Thursday 23 June 2016

Equal Pay Claims: No Power to Stay Claims in Employment Tribunal

Thanks to Dr John McMullen of Wrigleys Solicitors LLP for preparing this case summary
Should the Asda equal pay claims in the employment tribunal be stayed, in effect compelling the Claimants to pursue High Court proceedings?

No, held the Court of Appeal in Asda Stores v Brierley.

There are currently over 7,000 equal pay claims against Asda. The claims allege the work the Claimants do is of equal value to their comparators, and yet their comparators are being paid substantially more than they are. The claims are being defended.

Asda made an application, in effect, to stop the claims proceeding in the employment tribunal. It was accepted that the employment tribunal had no power directly to transfer the claim to the High Court. But Asda contended that the employment tribunal had the power to stay proceedings indefinitely and, if it exercised that power, the Claimants would be compelled to go to the High Court if they wanted to pursue their claims.

The employment tribunal rejected the application, concluding that it had no power to impose a stay for the purpose sought and even if it did, it would not be appropriate to exercise that power in the present case. Asda's appeal to the EAT was rejected.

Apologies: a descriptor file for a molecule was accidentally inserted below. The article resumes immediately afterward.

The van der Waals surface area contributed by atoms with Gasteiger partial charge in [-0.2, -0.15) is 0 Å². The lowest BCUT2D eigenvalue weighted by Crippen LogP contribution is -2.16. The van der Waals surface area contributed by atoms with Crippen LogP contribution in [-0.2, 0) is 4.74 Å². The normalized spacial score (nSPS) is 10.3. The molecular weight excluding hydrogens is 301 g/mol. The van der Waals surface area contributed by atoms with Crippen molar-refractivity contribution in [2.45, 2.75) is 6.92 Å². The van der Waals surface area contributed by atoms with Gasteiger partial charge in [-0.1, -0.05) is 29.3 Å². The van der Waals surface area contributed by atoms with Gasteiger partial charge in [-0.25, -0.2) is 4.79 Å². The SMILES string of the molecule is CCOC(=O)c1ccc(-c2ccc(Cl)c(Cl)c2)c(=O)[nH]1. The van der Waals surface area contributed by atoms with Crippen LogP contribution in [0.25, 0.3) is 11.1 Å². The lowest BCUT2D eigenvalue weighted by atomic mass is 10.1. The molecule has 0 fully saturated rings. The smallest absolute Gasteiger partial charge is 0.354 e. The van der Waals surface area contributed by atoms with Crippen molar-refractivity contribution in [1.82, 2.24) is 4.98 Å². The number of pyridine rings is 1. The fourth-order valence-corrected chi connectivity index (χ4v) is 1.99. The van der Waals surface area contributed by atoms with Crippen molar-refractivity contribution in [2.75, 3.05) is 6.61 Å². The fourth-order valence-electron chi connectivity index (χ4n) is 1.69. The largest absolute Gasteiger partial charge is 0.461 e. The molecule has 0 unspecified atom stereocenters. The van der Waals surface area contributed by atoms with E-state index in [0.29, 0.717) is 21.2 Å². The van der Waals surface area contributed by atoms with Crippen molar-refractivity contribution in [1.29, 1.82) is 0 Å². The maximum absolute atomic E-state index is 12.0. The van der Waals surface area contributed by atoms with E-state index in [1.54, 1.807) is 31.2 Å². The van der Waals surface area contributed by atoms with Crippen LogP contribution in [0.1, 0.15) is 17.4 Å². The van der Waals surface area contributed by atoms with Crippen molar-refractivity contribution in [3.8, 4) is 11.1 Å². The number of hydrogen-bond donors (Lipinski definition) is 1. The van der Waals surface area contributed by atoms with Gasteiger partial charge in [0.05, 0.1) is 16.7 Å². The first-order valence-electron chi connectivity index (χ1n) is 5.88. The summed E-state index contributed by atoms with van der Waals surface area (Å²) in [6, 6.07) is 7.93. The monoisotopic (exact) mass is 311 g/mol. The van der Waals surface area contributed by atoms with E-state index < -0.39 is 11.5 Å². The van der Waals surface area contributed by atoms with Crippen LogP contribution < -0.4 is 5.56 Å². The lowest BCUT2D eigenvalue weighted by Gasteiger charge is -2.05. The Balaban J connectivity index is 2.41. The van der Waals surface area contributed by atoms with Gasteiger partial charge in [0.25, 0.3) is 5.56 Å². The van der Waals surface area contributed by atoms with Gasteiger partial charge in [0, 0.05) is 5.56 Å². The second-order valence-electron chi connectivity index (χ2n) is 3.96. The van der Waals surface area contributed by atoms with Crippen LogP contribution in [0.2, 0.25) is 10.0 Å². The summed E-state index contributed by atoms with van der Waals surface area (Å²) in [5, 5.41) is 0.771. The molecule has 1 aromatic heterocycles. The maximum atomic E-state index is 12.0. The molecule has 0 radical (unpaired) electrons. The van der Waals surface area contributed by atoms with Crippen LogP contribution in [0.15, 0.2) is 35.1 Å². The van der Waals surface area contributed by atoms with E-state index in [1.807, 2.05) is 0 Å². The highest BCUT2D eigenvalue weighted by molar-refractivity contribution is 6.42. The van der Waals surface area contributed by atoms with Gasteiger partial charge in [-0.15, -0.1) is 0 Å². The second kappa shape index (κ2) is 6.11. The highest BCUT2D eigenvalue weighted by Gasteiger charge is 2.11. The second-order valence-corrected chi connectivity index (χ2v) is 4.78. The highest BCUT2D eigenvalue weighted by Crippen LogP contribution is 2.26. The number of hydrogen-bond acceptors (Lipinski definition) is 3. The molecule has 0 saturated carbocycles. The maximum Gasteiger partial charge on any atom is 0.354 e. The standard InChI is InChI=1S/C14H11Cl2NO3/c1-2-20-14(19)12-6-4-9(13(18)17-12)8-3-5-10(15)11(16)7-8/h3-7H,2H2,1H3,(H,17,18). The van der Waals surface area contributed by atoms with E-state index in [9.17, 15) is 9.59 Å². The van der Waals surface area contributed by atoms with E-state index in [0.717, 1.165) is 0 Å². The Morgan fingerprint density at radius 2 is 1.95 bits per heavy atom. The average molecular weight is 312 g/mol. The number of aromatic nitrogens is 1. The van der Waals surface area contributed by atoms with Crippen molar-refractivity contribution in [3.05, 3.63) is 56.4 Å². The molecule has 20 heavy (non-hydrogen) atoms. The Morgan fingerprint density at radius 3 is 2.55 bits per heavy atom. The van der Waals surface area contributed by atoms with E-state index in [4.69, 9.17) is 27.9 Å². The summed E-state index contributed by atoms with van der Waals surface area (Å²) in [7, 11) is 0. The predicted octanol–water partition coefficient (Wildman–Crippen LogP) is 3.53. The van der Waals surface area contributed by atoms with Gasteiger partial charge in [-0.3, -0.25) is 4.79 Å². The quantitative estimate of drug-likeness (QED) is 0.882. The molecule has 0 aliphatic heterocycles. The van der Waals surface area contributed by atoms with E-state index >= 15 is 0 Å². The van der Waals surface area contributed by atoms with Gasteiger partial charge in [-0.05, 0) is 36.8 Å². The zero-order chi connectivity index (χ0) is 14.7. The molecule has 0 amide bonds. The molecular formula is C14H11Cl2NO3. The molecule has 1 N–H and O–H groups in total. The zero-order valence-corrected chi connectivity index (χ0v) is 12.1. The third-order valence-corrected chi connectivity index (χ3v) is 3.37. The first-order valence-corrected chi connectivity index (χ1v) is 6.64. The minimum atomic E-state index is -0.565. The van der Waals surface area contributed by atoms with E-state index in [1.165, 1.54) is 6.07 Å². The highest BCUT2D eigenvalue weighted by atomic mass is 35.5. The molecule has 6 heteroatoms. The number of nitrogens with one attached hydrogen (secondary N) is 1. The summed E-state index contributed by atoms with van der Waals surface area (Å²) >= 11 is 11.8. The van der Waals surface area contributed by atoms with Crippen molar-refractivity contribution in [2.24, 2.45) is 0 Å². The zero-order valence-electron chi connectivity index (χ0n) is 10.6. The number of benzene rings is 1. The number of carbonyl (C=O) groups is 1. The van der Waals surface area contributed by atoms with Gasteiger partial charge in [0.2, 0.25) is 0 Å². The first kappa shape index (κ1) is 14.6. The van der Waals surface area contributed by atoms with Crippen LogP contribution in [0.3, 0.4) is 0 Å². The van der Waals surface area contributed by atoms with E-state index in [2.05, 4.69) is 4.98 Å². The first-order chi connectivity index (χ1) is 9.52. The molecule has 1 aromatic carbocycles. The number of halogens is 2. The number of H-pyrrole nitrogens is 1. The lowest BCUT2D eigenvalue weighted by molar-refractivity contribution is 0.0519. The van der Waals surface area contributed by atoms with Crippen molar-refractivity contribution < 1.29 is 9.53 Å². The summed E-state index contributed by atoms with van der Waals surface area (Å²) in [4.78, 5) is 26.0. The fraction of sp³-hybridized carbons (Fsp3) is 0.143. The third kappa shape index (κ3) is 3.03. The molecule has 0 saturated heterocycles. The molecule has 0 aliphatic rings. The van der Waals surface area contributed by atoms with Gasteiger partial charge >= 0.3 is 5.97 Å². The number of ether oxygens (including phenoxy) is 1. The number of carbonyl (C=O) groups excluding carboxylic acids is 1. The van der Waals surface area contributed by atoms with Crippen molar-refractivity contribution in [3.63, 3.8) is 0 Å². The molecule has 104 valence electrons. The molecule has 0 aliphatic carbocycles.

Asda appealed to the Court of Appeal. Asda's case was that, although, in most cases, the employment tribunal is well suited to hear an equal value claim, the present litigation was exceptional. It said that this was the most important, complex and financially significant equal pay claim ever pursued in the private sector with ramifications, not only for Asda, but the retail trade generally. It also submitted that there were very complex points of law which would need to be resolved, and a High Court Judge would be better suited to decide them than an Employment Judge.

The Court of Appeal rejected the appeal. It was true there was power to stay proceedings, even indefinitely; but this should not happen in the present case. It would be prejudicial to employees. They would have to start proceedings again with additional stress, court fees, limitation issues and the risk of costs if they lost. Finally the Employment Judge had exercised his discretion properly, and had considered all the issues. He was entitled to take the view that an employment tribunal was perfectly capable of handling the claims and it would not be appropriate to "transfer" them.

Elias LJ expressed the view that the assumption that Employment Judges would not be up to the task did less than justice to the quality of some outstanding judges who sit in the employment tribunals.

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